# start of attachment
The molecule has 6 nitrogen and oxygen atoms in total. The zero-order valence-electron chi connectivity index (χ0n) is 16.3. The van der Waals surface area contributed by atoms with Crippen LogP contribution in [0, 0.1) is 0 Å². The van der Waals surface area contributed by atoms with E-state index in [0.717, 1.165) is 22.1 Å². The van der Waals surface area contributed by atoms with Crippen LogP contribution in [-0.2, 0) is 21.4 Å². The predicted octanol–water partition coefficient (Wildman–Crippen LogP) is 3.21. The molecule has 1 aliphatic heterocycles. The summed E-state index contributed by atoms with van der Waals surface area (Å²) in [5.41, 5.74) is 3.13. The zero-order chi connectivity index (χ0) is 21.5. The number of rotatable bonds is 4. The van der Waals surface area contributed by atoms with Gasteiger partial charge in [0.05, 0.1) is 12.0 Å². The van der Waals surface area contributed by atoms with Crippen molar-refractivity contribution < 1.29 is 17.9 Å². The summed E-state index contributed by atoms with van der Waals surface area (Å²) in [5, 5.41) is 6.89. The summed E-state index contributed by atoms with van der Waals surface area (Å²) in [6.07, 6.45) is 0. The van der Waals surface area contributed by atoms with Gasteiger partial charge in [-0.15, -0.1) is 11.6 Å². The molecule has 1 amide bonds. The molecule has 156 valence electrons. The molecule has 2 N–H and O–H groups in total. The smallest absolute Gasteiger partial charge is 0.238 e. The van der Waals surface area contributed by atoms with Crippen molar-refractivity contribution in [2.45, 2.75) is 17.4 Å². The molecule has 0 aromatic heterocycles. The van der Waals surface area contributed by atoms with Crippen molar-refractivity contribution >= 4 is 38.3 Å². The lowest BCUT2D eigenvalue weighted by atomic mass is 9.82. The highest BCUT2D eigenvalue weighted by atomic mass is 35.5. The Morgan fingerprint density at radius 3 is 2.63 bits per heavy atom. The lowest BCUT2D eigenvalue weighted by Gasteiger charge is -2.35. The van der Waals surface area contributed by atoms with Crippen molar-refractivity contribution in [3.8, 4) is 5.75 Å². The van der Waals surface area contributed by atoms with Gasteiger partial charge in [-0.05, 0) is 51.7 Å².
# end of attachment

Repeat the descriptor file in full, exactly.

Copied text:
The molecule has 6 nitrogen and oxygen atoms in total. The zero-order valence-electron chi connectivity index (χ0n) is 16.3. The van der Waals surface area contributed by atoms with Crippen LogP contribution in [0, 0.1) is 0 Å². The van der Waals surface area contributed by atoms with E-state index in [0.717, 1.165) is 22.1 Å². The van der Waals surface area contributed by atoms with Crippen LogP contribution in [-0.2, 0) is 21.4 Å². The predicted octanol–water partition coefficient (Wildman–Crippen LogP) is 3.21. The molecule has 1 aliphatic heterocycles. The summed E-state index contributed by atoms with van der Waals surface area (Å²) in [5.41, 5.74) is 3.13. The zero-order chi connectivity index (χ0) is 21.5. The number of rotatable bonds is 4. The van der Waals surface area contributed by atoms with Gasteiger partial charge in [0.05, 0.1) is 12.0 Å². The van der Waals surface area contributed by atoms with Crippen molar-refractivity contribution < 1.29 is 17.9 Å². The summed E-state index contributed by atoms with van der Waals surface area (Å²) in [5, 5.41) is 6.89. The summed E-state index contributed by atoms with van der Waals surface area (Å²) in [6.07, 6.45) is 0. The van der Waals surface area contributed by atoms with Gasteiger partial charge in [-0.15, -0.1) is 11.6 Å². The molecule has 1 amide bonds. The molecule has 156 valence electrons. The molecule has 2 N–H and O–H groups in total. The smallest absolute Gasteiger partial charge is 0.238 e. The van der Waals surface area contributed by atoms with Crippen molar-refractivity contribution in [2.45, 2.75) is 17.4 Å². The molecule has 0 aromatic heterocycles. The van der Waals surface area contributed by atoms with Crippen molar-refractivity contribution >= 4 is 38.3 Å². The lowest BCUT2D eigenvalue weighted by atomic mass is 9.82. The highest BCUT2D eigenvalue weighted by atomic mass is 35.5. The Morgan fingerprint density at radius 3 is 2.63 bits per heavy atom. The lowest BCUT2D eigenvalue weighted by Gasteiger charge is -2.35. The van der Waals surface area contributed by atoms with Crippen molar-refractivity contribution in [3.8, 4) is 5.75 Å². The van der Waals surface area contributed by atoms with Gasteiger partial charge in [-0.05, 0) is 51.7 Å².